‘Birds Of Prey’ Is One Strange Ride, But Fun In Its Own Way

‘I’ ON CULTURE

The new Birds of Prey movie, or to be precise Birds of Prey (and the Fantabulous Emancipation of One Harley Quinn) is a really fun mess. It makes fairly little sense, being described by others as either a feminist war cry or sexist misogynistic junk. The plot is almost ridiculous. But it is also a lot of fun, as long as you don’t worry about little things like having a sensible plot.

Harley Quinn (Margot Robbie) was the demented sidekick/girlfriend of the Joker. Although a psychiatrist, she gives it all up to help him escape, and for a while is untouchable as his paramour. As this film begins, however, her voiceover describes how they broke up, complete with many strange details. As soon as all the nasty guys in town find out she is not under the Joker’s protection, they go after her.

A cute trick used for the film is having the reasons for the anger posted next to each of the folks. The anger seems to be reasonable in many cases. The lead gangster in town, Roman Sionis (Ewan McGregor), also known as Black Mask, decides he wants to have fun killing her and sends his top henchman Victor Zsasz (Chris Messina) out to get her. Harley gets drunk and is about to be abducted when the singer at the nightclub she was at, Dinah Lance (Jurnee Smollett-Bell), kicks some serious male butt. She is actually Black Canary and has an interesting superpower. It turns out Dinah has been working for brilliant and often drunken cop Renee Montoya (Rosie Perez), a woman often passed over for promotions by unworthy men.

Things get crazier when teen pickpocket Cassandra Cain (Ella Jay Basco) steals the fabulous Bertinelli diamond, which has instructions for gaining a lost fortune engraved on it. Sionis sends just about everyone in the city out in a search for the girl. Harley is sent to show her penance, Dinah because she has been forced to be Sionis’ driver, Montoya because she wants to solve a major case and get recognition, as well as the masked Huntress (Mary Elizabeth Winstead), who is the one survivor of the Bertinelli family and wants revenge. The women are all forced to work together.

Yes, this is a feminist message, but the characters are so different and so weird, that much of it disappears into the fun. The film moves away from the standard DC mythology. Cassandra Cain, here a teen criminal, is better known as Batgirl. And most of the backstory of the other superhero women is generally ignored and altered.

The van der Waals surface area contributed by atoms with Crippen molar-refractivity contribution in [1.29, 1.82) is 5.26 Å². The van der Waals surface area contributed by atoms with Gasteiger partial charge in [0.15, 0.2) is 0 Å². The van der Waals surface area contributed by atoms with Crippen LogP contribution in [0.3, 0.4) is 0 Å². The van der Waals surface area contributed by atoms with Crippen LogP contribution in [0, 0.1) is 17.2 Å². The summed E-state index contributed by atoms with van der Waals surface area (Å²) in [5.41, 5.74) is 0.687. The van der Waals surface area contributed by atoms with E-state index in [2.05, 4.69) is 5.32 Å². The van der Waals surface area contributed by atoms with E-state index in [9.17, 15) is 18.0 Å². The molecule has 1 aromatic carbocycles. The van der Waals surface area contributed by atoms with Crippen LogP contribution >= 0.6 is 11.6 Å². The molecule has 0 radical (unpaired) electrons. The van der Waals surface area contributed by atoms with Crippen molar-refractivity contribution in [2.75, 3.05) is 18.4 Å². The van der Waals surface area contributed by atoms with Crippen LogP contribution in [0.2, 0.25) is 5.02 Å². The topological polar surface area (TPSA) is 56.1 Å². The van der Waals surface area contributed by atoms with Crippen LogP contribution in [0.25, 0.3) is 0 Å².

The cast is strong. Robbie made a huge impression as Harley back in the dismal Suicide Squad movie. The cupie doll face with the manic smile and wide-open eyes as she wipes out literally dozens of bad guys is a delight. She even manages to show some real emotion and do it well. The other women are also strong. They manage to be both tough, beautiful and very female. I particularly liked Smollet-Bell, who not only has the looks, but can do great high kicks and sings beautifully.

The film, written by a woman (Christina Hodson), directed by a woman (Cathy Yan) and produced by a woman (Robbie), is different from the usual. The women seem to actually behave like women in the real world. Yes, there are more than a few jokes about Cassandra’s need to use a bathroom and all of the men are sleazy (someday a female-led movie will actually have a nice guy or two around), but the action keeps moving. There are many fight scenes, and the one at the end is easily one of the best I’ve seen. Not much in the way of super heroics, just a lot of great “dance fighting.”

It was fun, but if you’re looking for real quality, the film is a bit like the sandwich Harley is always chasing. The ingredients are cheap and out of date, but it tastes so good while eating. Later, you might need that bathroom.

Not a bad film, but not really worth the price of the ticket or the popcorn you might want to eat.

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